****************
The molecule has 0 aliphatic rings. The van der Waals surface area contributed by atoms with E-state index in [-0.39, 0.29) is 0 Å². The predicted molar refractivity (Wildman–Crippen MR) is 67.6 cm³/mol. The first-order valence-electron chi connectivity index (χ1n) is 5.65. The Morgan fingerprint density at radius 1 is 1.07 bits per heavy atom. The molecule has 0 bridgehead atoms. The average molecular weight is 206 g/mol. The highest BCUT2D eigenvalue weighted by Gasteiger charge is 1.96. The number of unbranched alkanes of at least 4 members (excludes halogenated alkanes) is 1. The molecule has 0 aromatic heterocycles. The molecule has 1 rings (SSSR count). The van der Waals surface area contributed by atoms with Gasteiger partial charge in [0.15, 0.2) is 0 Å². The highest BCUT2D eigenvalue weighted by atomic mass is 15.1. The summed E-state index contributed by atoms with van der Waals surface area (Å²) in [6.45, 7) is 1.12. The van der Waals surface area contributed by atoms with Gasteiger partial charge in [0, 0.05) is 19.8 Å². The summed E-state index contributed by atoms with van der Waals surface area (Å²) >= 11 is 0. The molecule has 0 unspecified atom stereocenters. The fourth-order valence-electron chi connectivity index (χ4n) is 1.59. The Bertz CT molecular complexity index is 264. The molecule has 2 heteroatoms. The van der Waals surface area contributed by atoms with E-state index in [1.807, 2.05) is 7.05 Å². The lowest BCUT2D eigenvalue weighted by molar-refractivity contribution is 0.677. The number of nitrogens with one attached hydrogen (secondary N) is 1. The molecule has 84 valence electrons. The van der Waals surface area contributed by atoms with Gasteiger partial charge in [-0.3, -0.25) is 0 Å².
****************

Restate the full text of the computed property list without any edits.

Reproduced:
The molecule has 0 aliphatic rings. The van der Waals surface area contributed by atoms with E-state index in [-0.39, 0.29) is 0 Å². The predicted molar refractivity (Wildman–Crippen MR) is 67.6 cm³/mol. The first-order valence-electron chi connectivity index (χ1n) is 5.65. The Morgan fingerprint density at radius 1 is 1.07 bits per heavy atom. The molecule has 0 bridgehead atoms. The average molecular weight is 206 g/mol. The highest BCUT2D eigenvalue weighted by Gasteiger charge is 1.96. The number of unbranched alkanes of at least 4 members (excludes halogenated alkanes) is 1. The molecule has 0 aromatic heterocycles. The molecule has 1 rings (SSSR count). The van der Waals surface area contributed by atoms with Gasteiger partial charge in [0.15, 0.2) is 0 Å². The highest BCUT2D eigenvalue weighted by atomic mass is 15.1. The summed E-state index contributed by atoms with van der Waals surface area (Å²) in [6.45, 7) is 1.12. The van der Waals surface area contributed by atoms with Gasteiger partial charge in [0, 0.05) is 19.8 Å². The summed E-state index contributed by atoms with van der Waals surface area (Å²) >= 11 is 0. The molecule has 0 unspecified atom stereocenters. The fourth-order valence-electron chi connectivity index (χ4n) is 1.59. The Bertz CT molecular complexity index is 264. The molecule has 2 heteroatoms. The van der Waals surface area contributed by atoms with E-state index in [1.807, 2.05) is 7.05 Å². The lowest BCUT2D eigenvalue weighted by molar-refractivity contribution is 0.677. The number of nitrogens with one attached hydrogen (secondary N) is 1. The molecule has 84 valence electrons. The van der Waals surface area contributed by atoms with Gasteiger partial charge in [-0.3, -0.25) is 0 Å².